The local elections have marked a “dark day for British democracy”, campaigners have said as the Electoral Commission acknowledged some people were “regrettably” unable to cast their ballot as a result of the voter ID requirement.
On Thursday, voters across England took to the polls to have their say about who runs their local communities and for the first time, it has been compulsory to show photo identification when voting.
The requirement has been controversial, with critics of the move arguing it would deter young people and ethnic minorities from voting.
However, the spokesperson added: “We already know from our research that the ID requirement posed a greater challenge for some groups in society, and that some people were regrettably unable to vote today as a result.”
The Commission is the independent body which oversees elections and regulates political finance in the UK.
Tom Brake of Unlock Democracy, who is leading a coalition of groups including the Electoral Reform Society, Fair Vote UK and open Britain against the imposition of Voter ID, said: “Today has been a dark day for British democracy. Reports from all over the country confirm our very worst fears of the impact of the disastrous policy which has been made worse by the shambolic way it has been introduced.
“One voter turned away is one too many, but early estimates point to many thousands of people being turned away and denied their right to vote.”
The change was piloted regionally before the national roll-out for Thursday’s elections and it will come into force for UK general elections from October.
Voters in Northern Ireland are already required to present photo ID at elections.
The spokesman for the Commission said: “These were the first set of polls to take place since the voter ID requirement came into force. Our initial assessment is that overall, the elections were well run.
“Across the country, votes were cast throughout the day and in line with the law. This is in large part thanks to the dedication of electoral administrators, who have worked hard to prepare for today and for the implementation of this new measure.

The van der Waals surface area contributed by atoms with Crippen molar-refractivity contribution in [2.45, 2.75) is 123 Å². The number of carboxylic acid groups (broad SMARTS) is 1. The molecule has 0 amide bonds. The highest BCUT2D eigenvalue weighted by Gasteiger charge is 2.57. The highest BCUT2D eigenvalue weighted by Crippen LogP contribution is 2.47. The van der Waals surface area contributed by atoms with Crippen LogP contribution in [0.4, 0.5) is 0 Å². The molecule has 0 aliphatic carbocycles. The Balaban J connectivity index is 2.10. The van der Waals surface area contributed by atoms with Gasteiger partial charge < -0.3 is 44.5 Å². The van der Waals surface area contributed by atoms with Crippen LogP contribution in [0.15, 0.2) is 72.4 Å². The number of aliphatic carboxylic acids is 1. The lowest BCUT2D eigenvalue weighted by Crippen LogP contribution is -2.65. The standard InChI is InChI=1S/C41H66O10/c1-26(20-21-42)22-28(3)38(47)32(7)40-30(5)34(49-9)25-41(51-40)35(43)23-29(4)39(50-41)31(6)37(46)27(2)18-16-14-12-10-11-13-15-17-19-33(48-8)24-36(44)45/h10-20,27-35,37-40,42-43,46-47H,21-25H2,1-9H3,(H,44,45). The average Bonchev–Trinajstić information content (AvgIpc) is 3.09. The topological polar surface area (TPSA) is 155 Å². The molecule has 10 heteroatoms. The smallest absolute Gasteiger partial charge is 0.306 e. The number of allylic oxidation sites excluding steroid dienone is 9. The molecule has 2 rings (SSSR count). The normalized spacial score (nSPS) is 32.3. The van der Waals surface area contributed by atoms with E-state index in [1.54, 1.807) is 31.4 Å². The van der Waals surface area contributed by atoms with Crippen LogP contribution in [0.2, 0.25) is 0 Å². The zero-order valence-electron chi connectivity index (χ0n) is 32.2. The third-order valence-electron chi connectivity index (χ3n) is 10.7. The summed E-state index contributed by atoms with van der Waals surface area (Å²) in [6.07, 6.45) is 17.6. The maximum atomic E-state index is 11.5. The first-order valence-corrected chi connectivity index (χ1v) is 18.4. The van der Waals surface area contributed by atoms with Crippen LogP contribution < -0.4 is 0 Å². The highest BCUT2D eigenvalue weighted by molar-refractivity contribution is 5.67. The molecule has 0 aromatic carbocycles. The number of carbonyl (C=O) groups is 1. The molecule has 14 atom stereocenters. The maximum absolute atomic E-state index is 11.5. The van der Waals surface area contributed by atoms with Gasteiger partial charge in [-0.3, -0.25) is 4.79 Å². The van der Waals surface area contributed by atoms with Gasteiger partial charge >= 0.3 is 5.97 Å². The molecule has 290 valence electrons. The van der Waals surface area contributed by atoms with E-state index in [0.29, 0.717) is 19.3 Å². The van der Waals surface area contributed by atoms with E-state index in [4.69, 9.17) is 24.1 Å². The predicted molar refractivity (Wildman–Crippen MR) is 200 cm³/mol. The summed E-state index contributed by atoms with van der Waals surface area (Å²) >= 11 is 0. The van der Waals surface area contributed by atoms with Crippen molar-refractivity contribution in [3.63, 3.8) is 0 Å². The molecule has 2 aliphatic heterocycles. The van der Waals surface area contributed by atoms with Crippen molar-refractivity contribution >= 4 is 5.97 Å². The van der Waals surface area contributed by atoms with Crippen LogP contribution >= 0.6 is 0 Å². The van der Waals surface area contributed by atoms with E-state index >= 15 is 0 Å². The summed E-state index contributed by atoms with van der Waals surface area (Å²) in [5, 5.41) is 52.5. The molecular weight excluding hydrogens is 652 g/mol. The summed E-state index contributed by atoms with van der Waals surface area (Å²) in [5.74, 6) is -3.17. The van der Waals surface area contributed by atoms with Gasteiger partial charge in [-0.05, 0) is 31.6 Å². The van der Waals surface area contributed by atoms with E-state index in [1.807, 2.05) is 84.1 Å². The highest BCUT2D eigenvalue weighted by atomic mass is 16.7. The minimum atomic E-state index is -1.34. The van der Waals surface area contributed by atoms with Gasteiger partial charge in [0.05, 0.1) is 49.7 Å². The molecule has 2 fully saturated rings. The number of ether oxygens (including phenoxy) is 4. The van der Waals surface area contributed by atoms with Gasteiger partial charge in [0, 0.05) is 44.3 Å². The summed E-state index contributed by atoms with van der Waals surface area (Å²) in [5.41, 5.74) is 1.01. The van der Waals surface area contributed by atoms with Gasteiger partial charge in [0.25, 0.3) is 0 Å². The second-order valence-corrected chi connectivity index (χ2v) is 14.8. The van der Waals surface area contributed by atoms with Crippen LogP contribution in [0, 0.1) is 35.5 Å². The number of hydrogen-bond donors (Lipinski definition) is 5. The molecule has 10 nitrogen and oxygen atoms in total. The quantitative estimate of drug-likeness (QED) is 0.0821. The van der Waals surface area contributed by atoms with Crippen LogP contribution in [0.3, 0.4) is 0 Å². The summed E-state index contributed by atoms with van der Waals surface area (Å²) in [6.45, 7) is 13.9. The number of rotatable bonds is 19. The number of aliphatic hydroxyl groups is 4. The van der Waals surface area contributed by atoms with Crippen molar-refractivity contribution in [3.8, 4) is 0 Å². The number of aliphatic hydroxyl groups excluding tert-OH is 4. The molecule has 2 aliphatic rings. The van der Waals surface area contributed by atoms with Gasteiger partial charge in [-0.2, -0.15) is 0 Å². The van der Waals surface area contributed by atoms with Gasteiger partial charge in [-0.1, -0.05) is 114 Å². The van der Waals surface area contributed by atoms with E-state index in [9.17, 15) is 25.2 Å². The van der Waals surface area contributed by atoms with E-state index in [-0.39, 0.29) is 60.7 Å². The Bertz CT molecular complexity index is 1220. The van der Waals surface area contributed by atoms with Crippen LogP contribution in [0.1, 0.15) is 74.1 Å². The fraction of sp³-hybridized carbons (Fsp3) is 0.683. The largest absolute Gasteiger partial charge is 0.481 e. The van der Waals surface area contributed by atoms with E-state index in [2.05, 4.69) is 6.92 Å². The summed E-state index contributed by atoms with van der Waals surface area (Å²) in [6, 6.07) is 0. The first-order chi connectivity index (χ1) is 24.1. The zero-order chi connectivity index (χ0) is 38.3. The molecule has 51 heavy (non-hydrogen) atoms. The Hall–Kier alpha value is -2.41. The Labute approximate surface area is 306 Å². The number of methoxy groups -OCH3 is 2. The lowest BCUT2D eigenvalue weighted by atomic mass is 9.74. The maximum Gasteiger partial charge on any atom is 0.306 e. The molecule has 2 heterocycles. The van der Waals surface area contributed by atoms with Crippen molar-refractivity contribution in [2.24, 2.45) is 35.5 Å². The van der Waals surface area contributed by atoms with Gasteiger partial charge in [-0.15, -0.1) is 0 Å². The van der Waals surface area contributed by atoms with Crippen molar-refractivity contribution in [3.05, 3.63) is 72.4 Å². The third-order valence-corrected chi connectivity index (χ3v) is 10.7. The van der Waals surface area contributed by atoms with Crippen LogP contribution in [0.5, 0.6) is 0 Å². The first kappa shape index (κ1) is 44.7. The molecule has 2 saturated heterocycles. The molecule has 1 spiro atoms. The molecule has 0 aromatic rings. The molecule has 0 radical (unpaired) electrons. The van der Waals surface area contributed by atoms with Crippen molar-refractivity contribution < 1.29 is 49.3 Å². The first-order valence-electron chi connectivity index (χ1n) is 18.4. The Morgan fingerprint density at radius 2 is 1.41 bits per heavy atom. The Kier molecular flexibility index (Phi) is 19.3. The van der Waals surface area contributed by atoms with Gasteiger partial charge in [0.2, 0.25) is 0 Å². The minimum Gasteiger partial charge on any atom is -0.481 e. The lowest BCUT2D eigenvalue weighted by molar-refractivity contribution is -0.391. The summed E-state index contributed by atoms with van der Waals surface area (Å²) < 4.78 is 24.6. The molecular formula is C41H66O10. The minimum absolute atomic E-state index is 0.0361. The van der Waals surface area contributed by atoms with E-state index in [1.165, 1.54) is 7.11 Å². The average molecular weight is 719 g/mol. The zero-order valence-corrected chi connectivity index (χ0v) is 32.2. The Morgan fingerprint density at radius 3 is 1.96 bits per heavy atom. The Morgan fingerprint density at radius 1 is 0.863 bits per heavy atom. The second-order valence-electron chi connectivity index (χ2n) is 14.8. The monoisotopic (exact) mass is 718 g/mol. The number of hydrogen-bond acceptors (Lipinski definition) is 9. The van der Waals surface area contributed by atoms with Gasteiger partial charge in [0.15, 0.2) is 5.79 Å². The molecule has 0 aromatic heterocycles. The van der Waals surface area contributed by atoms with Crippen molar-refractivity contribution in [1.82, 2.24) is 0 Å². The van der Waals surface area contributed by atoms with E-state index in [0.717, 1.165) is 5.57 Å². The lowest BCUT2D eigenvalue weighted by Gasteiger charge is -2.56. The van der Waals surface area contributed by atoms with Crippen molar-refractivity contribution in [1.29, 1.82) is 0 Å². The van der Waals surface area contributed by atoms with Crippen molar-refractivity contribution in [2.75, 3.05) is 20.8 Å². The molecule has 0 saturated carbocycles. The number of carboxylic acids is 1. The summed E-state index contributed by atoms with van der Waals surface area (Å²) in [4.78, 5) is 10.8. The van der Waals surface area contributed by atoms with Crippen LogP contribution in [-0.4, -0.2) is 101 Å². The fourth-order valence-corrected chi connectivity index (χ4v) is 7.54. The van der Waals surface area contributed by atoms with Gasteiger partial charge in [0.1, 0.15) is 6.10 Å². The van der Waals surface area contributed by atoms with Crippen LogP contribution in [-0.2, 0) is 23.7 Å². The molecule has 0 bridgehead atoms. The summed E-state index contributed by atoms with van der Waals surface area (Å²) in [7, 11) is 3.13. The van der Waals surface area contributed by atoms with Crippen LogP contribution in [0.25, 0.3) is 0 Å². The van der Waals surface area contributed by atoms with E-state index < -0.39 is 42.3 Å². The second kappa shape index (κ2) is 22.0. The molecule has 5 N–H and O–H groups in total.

“Confidence in the overall picture, however, should not overlook other impacts which can only be revealed through detailed data collection and analysis over the coming weeks.
“We already know from our research that the ID requirement posed a greater challenge for some groups in society, and that some people were regrettably unable to vote today as a result.
“It will be essential to understand the extent of this impact, and the reasons behind it, before a final view can be taken on how the policy has worked in practice and what can be learnt for future elections.”
The Commission expects to publish its initial analysis of the implementation of voter ID in June, subject to data being available.
Mr Toft believes the new rules could be detrimental to people voting, telling the PA news agency: “They’ll take a look at what you need to do and just not bother voting, especially the younger ones, what about the less well off who can’t afford a passport or other forms (of identification)?”
Meanwhile, Gillian Long, 42, said ID requirements are “a load of rubbish” after she was stopped from voting by an administration error between her ID and the registration system in East Riding, Yorkshire.
Ms Long told PA: “Luckily I was quite determined to vote, so I decided to question it. I called my other half to warn him before he goes to vote this evening that our address is wrong, and he said he’s not going to bother voting.”
She added: “If you want people to vote, you should make it as easy as possible, and they’ve added a barrier.”